By Mike R. Fraser, PhD
With just a few weeks left before the presidential election, it is fitting that our October issue of Pulse focuses on the topic of leadership. This campaign season has brought the leadership issue to the forefront of many people’s minds. What makes a good leader? Who would be the best leader for our country? Why would this person be a better leader than the other person?
Answering these questions is beyond the scope of this column, and beyond the allowable limits of AMCHP’s tax-exempt status which requires me to be passionately non-partisan. So, let me leave it at this: leadership is about creating a vision of the future and motivating people to take responsibility for that future as if it was their own. An effective leader has a vision of the future and encourages people to work toward that vision together. We’ve all experienced that kind of leadership and known good leaders who do just that. In just a few short weeks, the United States will decide which candidate will be our next leader and which vision of the future we’ll share in developing. These are exciting times indeed.
Although the presidential campaigns have spurred lots of talk about leadership in Washington, there has always been talk about leadership in maternal and child health (MCH). Competencies are developed around it. Strategic plans include it. Institutes are founded, and funded, for it. Careers are dedicated to developing it. Leadership is everywhere in MCH, and thankfully so. For us to effectively improve the health of women, children, fathers and families in the United States we need good leaders – individuals who can create a shared vision of the future and get us all to take responsibility for that vision as if it were our own. That MCH is cognizant of this fact is due to our enlightened leaders – individuals who know that our success rests on creating a vision and getting the support to make that vision a reality.
Recently I had one of those strange weeks when everything seemed to come together with some kind of cosmic serendipity – and in this case it was a week full of leadership. Within five days I had been part of a gathering of MCH leaders at the annual CityMatCH conference in Albuquerque, met with a group of MCH leaders in Santa Fe working hard to improve the health of women in children in New Mexico, met with a group of family leaders developing a leadership program to encourage family leadership in Delaware, visited in Washington with Dr. Julie Gerberding who leads the Centers for Disease Control and Prevention (CDC), and capped the week off at a meeting in New York City with Mrs. Sarah Brown, the First Lady of the United Kingdom, who was at the United Nations leading an effort to reduce maternal mortality and improve maternal health worldwide. What a week! It was a whirlwind of MCH leadership in all its glory and with all its diversity.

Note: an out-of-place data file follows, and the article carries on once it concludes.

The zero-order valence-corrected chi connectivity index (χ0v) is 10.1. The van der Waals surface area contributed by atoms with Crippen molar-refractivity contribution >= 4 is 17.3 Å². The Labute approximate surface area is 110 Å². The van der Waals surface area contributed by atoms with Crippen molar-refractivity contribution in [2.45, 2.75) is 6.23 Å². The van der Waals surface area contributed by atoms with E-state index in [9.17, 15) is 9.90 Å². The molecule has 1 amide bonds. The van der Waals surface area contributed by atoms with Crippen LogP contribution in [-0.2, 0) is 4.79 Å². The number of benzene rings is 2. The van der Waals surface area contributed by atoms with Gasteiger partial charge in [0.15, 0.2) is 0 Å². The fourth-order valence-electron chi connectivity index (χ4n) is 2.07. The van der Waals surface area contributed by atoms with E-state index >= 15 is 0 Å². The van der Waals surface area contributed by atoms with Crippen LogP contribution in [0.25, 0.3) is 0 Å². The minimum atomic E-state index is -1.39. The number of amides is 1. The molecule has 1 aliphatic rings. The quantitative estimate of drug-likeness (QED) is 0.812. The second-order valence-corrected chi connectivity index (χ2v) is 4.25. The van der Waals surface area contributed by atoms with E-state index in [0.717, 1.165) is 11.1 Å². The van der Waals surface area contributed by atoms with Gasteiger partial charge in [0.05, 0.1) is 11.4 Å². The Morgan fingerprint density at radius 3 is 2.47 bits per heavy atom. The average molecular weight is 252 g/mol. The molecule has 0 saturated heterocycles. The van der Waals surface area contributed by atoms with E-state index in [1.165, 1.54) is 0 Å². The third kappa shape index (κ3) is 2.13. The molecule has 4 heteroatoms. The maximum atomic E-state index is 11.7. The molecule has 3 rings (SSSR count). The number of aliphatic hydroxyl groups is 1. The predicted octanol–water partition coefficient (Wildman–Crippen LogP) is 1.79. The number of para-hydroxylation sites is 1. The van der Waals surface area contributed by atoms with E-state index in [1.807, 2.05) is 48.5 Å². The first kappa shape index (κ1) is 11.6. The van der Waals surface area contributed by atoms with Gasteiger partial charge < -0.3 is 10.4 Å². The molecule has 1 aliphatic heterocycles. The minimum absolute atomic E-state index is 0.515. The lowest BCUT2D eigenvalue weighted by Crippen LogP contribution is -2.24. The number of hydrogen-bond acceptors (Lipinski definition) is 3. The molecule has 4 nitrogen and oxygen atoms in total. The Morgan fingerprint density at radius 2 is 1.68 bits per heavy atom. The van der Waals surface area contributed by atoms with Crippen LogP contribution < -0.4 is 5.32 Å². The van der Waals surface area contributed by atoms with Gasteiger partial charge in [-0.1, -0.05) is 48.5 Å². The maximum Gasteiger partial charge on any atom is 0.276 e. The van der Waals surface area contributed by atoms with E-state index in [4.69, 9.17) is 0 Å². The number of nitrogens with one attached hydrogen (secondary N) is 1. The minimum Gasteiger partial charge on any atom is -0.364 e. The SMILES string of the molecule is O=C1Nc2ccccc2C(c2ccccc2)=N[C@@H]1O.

All of these gatherings were focused on getting individuals to take responsibility for a shared vision of the future. At CityMatCH that vision was about being effective MCH leaders within our organizations and agencies and being part of a network of committed MCH professionals working day in and day out to improve the health of women and children in states and communities nationwide. In Santa Fe that vision was about supporting efforts to improve the health of women and children in new and creative ways given budget shortfalls, political challenges, and the reality of working within state governmental systems. In Delaware the vision was about getting families more involved in the work of Title V and engaged throughout the state to assure families were viewed as partners in improving the health of all children, including children with special health care needs. In Washington the vision was about leading an agency through change and transition and creating a shared vision of what CDC can and should be as a leading public health institution. In New York the vision was about a world in which maternal mortality was a rare event, not something that occurs once a minute worldwide, and developing joint projects to bring awareness to the issue and energy to a solution. At all these events diverse local, state, federal and international leaders shared their visions of what we could be, asked us to dedicate ourselves to that vision, and invited us to work together to obtain those visions.
It was a week full of MCH leadership, and a week full of MCH leaders. In a few short days I had been from New Mexico to New York with a few stops in between and taken part in developing visions of the future with some of our best and brightest MCH leaders. All had clear visions of where we should be going together. All invited me to be part of that vision, and asked for AMCHP’s help in moving their visions forward with the resources, time, talent and treasure of our organization and its members.
My experience during those five days showed that leadership is not about one’s title, education, position or perceived authority. Leadership is knowing where you want to go and motivating people to go there with you because they believe in the vision you have created. Genuine, authentic leadership is not about ego or power, it is about creating a common purpose and a shared path to carry out that purpose. As MCH leaders we have so many opportunities to lead because our vision for the future is so clear: healthy children, healthy families, living in healthy communities. What will you do to get others to share that vision, and how will you do it? My hope is that this issue of Pulse helps you think through how you may continue your journey as an MCH leader and bring others along with you.